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East Coast Flooding Increasing as Coastal Sea Levels Rise

July 28, 2014 1:47 pm | by NOAA | News | Comments

Eight of the top 10 U.S. cities that have seen an increase in so-called "nuisance flooding"- which causes such public inconveniences as frequent road closures, overwhelmed storm drains and compromised infrastructure- are on the East Coast. This nuisance flooding, caused by rising sea levels, has increased on all three U.S. coasts, between 300 and 925 percent since the 1960s.

Government Plans Controversial Seismic Testing of Sea Floor

July 28, 2014 9:18 am | by Wayne Parry, Associated Press | News | Comments

The federal government is planning to use sound blasting to conduct research on the ocean floor...

Industrial Lead Pollution Beat Explorers to the South Pole

July 28, 2014 9:03 am | by Desert Research Institute | News | Comments

Norwegian explorer Roald Amundsen became the first man to reach the South Pole in December of...

Beer-loving Bugs Swarm in Midwest

July 28, 2014 8:55 am | by Associated Press | News | Comments

Mayflies have begun emerging from the Mississippi River in swarms that show up on radar like...

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Dinos Fell Victim to Perfect Storm of Events

July 28, 2014 8:47 am | by Univ. of Edinburgh | News | Comments

Dinosaurs might have survived the asteroid strike that wiped them out if it had taken place slightly earlier or later in history, scientists say. A fresh study using up-to-date fossil records and improved analytical tools has helped palaeontologists to build a new narrative of the prehistoric creatures' demise, some 66 million years ago.

Trees Save 850 Lives a Year

July 28, 2014 7:00 am | by U.S. Forest Service's Northern Research Station | News | Comments

In the first broad-scale estimate of air pollution removal by trees nationwide, U.S. Forest Service scientists and collaborators calculated that trees are saving more than 850 human lives a year and preventing 670,000 incidences of acute respiratory symptoms.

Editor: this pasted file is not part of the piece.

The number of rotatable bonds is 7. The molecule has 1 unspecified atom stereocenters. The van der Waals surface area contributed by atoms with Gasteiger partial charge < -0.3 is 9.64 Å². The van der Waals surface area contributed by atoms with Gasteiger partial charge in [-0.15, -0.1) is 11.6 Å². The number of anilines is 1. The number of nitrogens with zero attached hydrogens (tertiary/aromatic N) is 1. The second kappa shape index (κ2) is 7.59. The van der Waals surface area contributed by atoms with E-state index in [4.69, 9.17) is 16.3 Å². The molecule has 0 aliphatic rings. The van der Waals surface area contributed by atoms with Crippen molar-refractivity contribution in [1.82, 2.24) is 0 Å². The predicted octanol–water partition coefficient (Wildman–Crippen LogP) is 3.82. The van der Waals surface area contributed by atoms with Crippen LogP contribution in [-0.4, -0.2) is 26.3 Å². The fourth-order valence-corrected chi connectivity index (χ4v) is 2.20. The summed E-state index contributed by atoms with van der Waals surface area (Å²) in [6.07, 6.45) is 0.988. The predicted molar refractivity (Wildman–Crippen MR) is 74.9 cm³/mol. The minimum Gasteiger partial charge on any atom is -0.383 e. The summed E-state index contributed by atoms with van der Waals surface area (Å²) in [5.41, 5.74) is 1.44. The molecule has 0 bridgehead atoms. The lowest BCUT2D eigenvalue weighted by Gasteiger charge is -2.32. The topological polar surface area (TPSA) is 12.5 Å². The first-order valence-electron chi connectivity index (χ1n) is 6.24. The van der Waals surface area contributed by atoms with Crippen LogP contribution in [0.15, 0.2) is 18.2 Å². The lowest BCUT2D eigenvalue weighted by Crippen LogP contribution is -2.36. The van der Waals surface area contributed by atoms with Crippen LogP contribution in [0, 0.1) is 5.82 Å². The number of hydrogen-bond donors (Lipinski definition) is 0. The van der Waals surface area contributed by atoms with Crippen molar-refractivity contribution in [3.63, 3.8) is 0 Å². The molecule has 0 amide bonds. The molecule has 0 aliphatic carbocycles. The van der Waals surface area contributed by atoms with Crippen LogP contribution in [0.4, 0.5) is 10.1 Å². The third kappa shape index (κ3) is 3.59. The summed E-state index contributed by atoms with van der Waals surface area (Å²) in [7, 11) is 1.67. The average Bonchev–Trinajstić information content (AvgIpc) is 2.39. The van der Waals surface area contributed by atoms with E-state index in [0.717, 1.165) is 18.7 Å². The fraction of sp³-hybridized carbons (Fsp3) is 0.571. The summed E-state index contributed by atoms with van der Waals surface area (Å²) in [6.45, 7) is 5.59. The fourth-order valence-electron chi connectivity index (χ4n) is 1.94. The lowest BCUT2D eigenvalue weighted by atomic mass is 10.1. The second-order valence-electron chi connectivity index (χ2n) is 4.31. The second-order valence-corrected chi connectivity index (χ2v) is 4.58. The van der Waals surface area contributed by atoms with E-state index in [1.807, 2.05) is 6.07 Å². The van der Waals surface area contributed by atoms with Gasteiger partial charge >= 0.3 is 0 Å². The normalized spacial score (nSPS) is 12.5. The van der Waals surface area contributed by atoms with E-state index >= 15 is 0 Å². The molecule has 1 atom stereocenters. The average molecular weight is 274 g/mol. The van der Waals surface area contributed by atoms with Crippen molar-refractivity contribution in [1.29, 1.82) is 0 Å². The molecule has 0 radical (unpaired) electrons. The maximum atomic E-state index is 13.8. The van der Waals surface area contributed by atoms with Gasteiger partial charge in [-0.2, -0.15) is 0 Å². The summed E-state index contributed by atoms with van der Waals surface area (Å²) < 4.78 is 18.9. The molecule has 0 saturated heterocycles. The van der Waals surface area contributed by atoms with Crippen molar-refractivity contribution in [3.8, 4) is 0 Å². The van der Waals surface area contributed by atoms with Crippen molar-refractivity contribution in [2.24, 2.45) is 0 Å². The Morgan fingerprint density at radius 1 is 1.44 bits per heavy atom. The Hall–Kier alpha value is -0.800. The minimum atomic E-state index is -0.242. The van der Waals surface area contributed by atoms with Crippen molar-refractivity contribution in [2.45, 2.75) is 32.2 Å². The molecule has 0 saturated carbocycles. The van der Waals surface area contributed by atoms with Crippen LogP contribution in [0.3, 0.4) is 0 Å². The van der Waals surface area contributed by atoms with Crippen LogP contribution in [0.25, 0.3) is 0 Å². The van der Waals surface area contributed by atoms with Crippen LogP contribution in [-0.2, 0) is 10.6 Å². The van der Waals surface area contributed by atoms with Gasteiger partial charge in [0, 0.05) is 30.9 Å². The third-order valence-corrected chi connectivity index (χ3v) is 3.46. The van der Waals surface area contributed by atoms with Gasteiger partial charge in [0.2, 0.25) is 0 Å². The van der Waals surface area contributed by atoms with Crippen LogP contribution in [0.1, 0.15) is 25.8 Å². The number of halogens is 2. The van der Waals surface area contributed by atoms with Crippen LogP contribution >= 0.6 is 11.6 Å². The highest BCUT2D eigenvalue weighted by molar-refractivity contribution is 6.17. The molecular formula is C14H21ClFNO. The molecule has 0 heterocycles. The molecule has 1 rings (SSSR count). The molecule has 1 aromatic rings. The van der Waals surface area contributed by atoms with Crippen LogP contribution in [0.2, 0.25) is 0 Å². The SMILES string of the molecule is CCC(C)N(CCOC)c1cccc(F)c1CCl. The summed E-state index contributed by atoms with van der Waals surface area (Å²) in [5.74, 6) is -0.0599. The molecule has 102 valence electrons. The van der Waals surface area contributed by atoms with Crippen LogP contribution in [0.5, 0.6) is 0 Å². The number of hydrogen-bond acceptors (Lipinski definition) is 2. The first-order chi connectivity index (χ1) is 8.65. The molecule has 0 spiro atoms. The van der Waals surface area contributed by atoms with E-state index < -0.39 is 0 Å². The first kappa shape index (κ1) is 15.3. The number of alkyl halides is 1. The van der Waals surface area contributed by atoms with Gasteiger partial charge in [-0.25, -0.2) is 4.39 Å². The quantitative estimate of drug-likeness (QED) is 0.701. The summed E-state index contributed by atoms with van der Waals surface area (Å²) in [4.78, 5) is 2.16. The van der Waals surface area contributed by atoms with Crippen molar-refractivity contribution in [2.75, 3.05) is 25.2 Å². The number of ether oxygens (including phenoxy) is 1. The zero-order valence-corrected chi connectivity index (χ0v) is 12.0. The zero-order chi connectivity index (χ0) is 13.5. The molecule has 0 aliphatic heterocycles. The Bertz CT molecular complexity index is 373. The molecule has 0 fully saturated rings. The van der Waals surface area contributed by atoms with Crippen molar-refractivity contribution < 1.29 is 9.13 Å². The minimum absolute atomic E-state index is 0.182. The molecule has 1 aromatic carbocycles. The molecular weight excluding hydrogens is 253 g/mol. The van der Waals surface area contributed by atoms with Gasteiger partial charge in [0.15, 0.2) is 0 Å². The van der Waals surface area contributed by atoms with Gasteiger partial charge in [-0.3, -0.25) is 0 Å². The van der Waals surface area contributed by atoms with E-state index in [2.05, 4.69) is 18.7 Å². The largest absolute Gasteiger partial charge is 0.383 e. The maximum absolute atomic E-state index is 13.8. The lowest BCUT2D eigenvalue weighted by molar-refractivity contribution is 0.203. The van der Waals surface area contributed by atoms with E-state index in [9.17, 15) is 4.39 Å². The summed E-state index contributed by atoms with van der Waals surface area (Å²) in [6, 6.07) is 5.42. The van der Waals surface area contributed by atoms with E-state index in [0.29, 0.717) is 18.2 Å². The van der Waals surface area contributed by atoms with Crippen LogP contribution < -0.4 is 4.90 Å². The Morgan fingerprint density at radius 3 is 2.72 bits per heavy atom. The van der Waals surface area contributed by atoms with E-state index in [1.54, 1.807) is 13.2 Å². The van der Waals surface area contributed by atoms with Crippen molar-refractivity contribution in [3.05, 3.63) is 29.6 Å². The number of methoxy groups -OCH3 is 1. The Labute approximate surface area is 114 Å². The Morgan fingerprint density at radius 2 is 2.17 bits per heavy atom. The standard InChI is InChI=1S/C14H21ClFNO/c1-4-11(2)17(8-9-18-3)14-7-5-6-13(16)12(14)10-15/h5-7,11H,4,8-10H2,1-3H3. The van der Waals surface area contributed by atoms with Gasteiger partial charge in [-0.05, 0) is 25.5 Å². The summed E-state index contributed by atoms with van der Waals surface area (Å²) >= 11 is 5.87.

Study Vindicates 'Missing the Pause' Climate Models

July 28, 2014 7:00 am | by Michael Hopkin, Editor of The Conversation | News | Comments

Climate models can recreate the slowdown in global warming since 1998, as long as they correctly factor in crucial variables such as the state of the El Niño system. The discovery vindicates the models against the accusation that they failed to predict the “alleged hiatus” in surface warming.

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Simultaneous Ocean Warming May Have Ended Ice Age

July 25, 2014 2:57 pm | by Oregon State Univ. | News | Comments

Scientists have long been concerned that global warming may push Earth’s climate system across a “tipping point,” where rapid melting of ice and further warming may become irreversible – a hotly debated scenario with an unclear picture of what this point of no return may look like. A newly published study probed the geologic past to understand mechanisms of abrupt climate change. 

Parched West is Using Up All Underground Water

July 25, 2014 9:12 am | by Univ. of California, Irvine | News | Comments

A new study finds more than 75 percent of the water loss in the drought-stricken Colorado River Basin since late 2004 came from underground resources. The extent of groundwater loss may pose a greater threat to the water supply of the western United States than previously thought.

Ruling on Antibiotics in Livestock Reversed

July 25, 2014 9:04 am | by Associated Press | News | Comments

The U.S. Food and Drug Administration isn't required to hold public hearings to evaluate the health risks of widespread use of antibiotics in animal feed, a federal appeals court ruled Thursday. The decision by the 2nd U.S. Circuit Court of Appeals reversed a ruling in 2012 by a district court that sided with several health and consumer organizations that sued the FDA after the agency decided against holding the hearings.